How the Advanced Byzantine Empire Was Felled by an Inept Leader Who Owed Money to Crusaders

In a prescient Ted Ed lesson written by educator Leonora Neville and animated by Remus Buznea and Kyriaki Kyriakou, narrator Addison Anderson recounts the history of the Byzantine Empire, specifically how the society flourished artistically, technologically, mathematically and scientifically under the rule of Constantin. It also was during this time that the famous Hagia Sophia temple was built, the working class thrived in a variety of professions and women such as Anna Komnene, were respected as great intellectuals. It was the subsequent actions of Constantin’s nephew Alexios Angelos IV, who spawned a revolution by promising great riches to eager crusaders if they deposed his uncle and put him into power that took down the empire. Angelos never made good on his debt.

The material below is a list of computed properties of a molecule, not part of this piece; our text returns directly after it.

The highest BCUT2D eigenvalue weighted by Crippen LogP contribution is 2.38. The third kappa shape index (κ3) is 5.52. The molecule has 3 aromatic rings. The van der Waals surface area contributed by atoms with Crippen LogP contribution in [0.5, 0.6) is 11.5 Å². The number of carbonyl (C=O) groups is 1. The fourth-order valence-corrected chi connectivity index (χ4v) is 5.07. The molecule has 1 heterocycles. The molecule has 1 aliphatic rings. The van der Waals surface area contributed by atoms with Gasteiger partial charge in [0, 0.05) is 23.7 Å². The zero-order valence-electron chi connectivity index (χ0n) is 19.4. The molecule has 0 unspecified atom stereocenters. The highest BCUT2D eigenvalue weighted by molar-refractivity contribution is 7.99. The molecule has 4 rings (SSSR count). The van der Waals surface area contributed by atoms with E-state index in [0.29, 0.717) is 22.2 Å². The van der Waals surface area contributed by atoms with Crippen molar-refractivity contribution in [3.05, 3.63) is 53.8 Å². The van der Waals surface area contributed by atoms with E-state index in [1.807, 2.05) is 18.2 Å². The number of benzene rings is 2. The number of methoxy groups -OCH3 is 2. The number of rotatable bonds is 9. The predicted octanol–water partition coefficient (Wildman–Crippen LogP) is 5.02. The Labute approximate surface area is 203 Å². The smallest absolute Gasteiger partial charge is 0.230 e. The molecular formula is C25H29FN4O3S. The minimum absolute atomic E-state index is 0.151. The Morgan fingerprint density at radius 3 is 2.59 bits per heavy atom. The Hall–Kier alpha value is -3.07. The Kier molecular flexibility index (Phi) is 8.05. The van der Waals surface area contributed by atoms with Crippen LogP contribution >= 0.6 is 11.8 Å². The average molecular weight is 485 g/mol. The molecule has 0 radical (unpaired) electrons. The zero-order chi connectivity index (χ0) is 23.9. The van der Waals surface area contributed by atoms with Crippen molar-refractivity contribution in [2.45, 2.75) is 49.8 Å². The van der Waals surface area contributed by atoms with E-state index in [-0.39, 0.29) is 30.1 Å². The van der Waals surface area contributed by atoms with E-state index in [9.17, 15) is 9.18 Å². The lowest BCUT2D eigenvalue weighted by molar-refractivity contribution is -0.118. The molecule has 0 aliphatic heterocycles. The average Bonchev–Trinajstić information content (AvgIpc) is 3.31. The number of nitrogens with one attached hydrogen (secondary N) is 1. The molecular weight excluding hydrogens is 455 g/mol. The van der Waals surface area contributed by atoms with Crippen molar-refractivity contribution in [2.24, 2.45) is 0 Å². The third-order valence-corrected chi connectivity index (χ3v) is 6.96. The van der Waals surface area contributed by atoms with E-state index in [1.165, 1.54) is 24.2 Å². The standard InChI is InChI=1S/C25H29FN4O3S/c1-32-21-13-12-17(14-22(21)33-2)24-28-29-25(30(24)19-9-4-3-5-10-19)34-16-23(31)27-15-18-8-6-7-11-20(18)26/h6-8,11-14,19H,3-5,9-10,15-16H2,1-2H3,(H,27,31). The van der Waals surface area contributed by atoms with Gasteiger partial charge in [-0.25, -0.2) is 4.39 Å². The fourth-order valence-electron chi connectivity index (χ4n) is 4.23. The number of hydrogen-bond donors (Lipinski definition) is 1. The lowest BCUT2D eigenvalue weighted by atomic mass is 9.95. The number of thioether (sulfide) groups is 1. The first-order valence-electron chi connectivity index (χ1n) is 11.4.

But their advances couldn’t protect the Empire forever. In 1203, an army of French and Venetian Crusaders made a deal with a man named Alexios Angelos. Alexios was the son of a deposed emperor, and promised the crusaders vast riches and support to help him retake the throne from his uncle. Alexios succeeded, but after a year, the population rebelled and Alexios himself was deposed and killed. So Alexios’s unpaid army turned their aggression on Constantinople.